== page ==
Ryan notes that at the end of the eighteenth century, the UK poor houses were criticised as too expensive, ineffective, and sites of disease and immorality.Footnote 78 Subsequent specialist institutions emerged for women and children.Footnote 79 Regarding children, the function of institutions such as industrial schools was to prevent the negative traits of the ‘other’ from passing into the next generation.Footnote 80 Regarding the institutionalisation of women, Carol Smart notes that while law had long sought to regulate women’s sexuality and reproduction, the nineteenth century marks ‘a specific moment of struggle over the use of law to regulate the feminine body’.Footnote 81 In addition to continuing religious justifications for problematising the ‘other’, De Groot suggests that in this period ‘theories and practices related to “race” and “sex” drew on biological, anthropological, and medical scholarship’.Footnote 82 Rather than exclusively pursuing strategies of elimination, as had been dominant with colonial conquest, the rise of institutions reflects a change in state and religious thinking in the potential for incarceration, coercion, and punishment as a form of personal transformation of those deemed ‘other’.Footnote 83
2.3.1 Residential Schools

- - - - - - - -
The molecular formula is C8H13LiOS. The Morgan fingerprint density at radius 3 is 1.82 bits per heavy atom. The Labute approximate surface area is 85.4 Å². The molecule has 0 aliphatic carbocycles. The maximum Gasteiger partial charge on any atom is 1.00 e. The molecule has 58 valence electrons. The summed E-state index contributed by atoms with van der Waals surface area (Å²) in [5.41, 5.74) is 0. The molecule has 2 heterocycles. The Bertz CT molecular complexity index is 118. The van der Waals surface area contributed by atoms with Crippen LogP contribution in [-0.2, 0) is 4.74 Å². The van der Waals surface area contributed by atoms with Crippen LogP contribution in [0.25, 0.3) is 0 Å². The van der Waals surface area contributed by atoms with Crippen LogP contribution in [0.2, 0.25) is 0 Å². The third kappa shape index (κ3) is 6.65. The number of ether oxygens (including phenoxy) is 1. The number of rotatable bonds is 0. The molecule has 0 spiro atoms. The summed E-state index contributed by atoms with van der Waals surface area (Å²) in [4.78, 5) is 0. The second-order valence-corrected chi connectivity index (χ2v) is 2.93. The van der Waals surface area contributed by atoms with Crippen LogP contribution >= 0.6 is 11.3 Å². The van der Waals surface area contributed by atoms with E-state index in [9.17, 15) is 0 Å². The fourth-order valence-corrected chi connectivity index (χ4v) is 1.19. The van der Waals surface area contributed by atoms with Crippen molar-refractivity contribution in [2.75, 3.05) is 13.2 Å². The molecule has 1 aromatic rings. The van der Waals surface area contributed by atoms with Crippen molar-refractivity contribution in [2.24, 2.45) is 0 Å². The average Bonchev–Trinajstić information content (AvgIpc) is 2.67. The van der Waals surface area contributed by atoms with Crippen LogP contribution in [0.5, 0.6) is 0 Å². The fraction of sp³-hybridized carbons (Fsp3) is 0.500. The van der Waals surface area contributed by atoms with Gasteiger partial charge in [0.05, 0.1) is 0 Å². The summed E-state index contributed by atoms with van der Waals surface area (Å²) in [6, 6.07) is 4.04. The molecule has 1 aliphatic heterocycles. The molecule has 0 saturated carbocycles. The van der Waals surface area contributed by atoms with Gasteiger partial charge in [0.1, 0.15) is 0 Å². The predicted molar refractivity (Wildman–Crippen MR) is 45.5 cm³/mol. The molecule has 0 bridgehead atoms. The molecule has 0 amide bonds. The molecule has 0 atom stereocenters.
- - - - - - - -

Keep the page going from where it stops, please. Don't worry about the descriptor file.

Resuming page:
Industrial schools were proposed as a solution to poverty in Britain and Ireland, based on a model adopted in Germany, Switzerland, and Scandinavia. Reformatory schools were established in 1858 for children found guilty of criminal offences under the British Poor Law. Jane Barnes states that industrial schools had two objectives: to train children ‘to be capable of supporting themselves by honest labour’ and to reform the child’s character away from a family’s bad influence.Footnote 84 The Children Act 1908 provided that each school was to be independently managed, though subject to state inspection and funding.Footnote 85 Brian Corby et al suggest that in the United Kingdom provision was made for 100,000 children in the nineteenth and twentieth centuries under this and related systems.Footnote 86 By 1911, there were 112 industrial schools operating in England and Wales, with a majority run by charitable and religious groups.Footnote 87 Industrial schools were abolished in the UK by 1933.Footnote 88 In the UK, inquiries in the 1940s emphasised the lack of coordination and monitoring between the numerous bodies which shared responsibility for the welfare of children in the care of the state,Footnote 89 but also a failure to respond to allegations of abuse and cruelty. Scotland was distinctive for its use of day industrial schools or ‘ragged schools’, which aimed at reforming children who had not already committed crimes.Footnote 90 By the early twentieth century, the forty-eight reformatories and industrial schools in Scotland were dealing with nearly 7,000 girls and boys.Footnote 91 After the creation of Northern Ireland in 1922 with the partition of Ireland, there were only five industrial or reformatory schools still operational.Footnote 92